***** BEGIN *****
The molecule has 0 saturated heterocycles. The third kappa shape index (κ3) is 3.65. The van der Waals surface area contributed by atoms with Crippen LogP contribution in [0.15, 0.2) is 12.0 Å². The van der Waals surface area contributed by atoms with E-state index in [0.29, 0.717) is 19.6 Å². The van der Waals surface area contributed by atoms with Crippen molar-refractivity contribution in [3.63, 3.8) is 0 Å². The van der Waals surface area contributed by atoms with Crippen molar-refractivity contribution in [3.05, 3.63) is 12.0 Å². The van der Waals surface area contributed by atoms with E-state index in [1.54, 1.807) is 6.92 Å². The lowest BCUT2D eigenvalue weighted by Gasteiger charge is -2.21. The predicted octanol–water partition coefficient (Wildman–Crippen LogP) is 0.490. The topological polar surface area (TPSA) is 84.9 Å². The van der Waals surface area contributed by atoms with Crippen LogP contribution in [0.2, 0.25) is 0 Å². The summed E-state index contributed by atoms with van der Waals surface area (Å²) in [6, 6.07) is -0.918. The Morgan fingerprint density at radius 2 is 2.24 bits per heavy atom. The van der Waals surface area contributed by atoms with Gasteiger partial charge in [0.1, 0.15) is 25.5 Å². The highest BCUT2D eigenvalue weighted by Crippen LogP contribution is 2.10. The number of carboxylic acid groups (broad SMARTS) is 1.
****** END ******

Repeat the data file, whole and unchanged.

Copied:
The molecule has 0 saturated heterocycles. The third kappa shape index (κ3) is 3.65. The van der Waals surface area contributed by atoms with Crippen LogP contribution in [0.15, 0.2) is 12.0 Å². The van der Waals surface area contributed by atoms with E-state index in [0.29, 0.717) is 19.6 Å². The van der Waals surface area contributed by atoms with Crippen molar-refractivity contribution in [3.63, 3.8) is 0 Å². The van der Waals surface area contributed by atoms with Crippen molar-refractivity contribution in [3.05, 3.63) is 12.0 Å². The van der Waals surface area contributed by atoms with E-state index in [1.54, 1.807) is 6.92 Å². The lowest BCUT2D eigenvalue weighted by Gasteiger charge is -2.21. The predicted octanol–water partition coefficient (Wildman–Crippen LogP) is 0.490. The topological polar surface area (TPSA) is 84.9 Å². The van der Waals surface area contributed by atoms with Crippen LogP contribution in [0.2, 0.25) is 0 Å². The summed E-state index contributed by atoms with van der Waals surface area (Å²) in [6, 6.07) is -0.918. The Morgan fingerprint density at radius 2 is 2.24 bits per heavy atom. The van der Waals surface area contributed by atoms with Gasteiger partial charge in [0.1, 0.15) is 25.5 Å². The highest BCUT2D eigenvalue weighted by Crippen LogP contribution is 2.10. The number of carboxylic acid groups (broad SMARTS) is 1.